When Fresh Water becomes Salt Water
The article was based on an interview with Wim Van Isacker from the Flemish Land Agency, a partner in SalFar, who explained that drought does not only constitute a problem in terms of making it difficult for plants to grow as there is not enough water. It also means a problem for the ground becoming salinized, which can seriously damage the fertile soils.
In polder areas, it is normal that there is saline groundwater. The saline groundwater naturally salinizes the surface water in the ditches, but that saline water is under normal conditions diluted with fresh water and in the end transported to the sea.
In long periods of drought this “flushing” process does not happen and the surface water thereby gradually becomes more saline until in the end it is not suitable anymore for animals to drink, as well as for the irrigation of crops. This can lead to a permanent damage of fertile soils.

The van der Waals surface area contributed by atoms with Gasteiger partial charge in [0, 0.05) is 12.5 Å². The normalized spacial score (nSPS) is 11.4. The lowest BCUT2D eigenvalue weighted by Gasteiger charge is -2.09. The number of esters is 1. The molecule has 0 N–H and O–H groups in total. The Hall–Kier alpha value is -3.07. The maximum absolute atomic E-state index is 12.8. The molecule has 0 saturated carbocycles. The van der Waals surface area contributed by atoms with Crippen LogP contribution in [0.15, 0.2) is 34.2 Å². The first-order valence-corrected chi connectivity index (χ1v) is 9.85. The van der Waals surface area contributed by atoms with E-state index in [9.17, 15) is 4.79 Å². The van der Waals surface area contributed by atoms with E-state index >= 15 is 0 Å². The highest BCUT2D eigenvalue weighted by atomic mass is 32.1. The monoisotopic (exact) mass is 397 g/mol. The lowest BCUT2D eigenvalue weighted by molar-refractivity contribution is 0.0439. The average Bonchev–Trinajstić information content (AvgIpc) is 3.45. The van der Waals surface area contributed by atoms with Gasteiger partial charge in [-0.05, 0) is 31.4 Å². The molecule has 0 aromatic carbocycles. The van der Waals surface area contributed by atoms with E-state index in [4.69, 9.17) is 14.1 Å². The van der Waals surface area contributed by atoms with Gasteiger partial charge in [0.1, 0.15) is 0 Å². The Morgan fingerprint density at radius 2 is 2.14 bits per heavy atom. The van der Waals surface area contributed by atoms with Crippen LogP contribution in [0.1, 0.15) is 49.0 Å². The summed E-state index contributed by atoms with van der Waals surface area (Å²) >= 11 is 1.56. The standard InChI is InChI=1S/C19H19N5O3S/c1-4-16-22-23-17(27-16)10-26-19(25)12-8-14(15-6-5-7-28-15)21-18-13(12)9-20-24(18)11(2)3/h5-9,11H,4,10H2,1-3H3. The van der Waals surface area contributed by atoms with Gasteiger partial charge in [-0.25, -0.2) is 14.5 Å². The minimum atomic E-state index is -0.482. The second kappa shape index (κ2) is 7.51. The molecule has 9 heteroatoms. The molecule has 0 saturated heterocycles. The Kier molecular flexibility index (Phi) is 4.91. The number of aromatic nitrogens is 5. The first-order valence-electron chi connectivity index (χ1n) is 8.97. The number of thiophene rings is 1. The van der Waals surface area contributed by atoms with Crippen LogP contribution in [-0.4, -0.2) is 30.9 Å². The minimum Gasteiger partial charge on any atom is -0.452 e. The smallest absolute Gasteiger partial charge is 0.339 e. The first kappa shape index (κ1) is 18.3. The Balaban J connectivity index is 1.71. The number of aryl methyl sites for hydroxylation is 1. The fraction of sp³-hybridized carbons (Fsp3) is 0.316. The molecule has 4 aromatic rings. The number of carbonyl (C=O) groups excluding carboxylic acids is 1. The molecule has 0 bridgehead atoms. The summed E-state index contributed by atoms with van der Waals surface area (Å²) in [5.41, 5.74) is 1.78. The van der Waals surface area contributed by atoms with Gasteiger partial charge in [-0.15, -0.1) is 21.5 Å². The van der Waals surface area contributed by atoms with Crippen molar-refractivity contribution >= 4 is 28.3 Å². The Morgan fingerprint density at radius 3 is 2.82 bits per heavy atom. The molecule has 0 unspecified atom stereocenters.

Storing more fresh water could be one solution to mitigate the challenge of dry periods, Wim explains, e.g. by storing water in ponds and enabling subsurface storage in creek-ridges.
However, we cannot be sure of whether there will be enough water to store and if we will be able to store sufficient quantities. Wim’s message to the farmers was therefore that other mitigation measures also need to be taken into account, namely adaption of agricultural methods, like saline farming, which is what we are doing in the SalFar project.
The option is to grow more salt tolerant crops such as special varieties of potatoes, carrots, beetroots or cabbage on farmland in danger of salinization or farmland that has already been salinized. Apart from having a higher salt tolerance than conventional crops, these varieties are also more resistant to drought and could offer an alternative to traditional fresh water farming.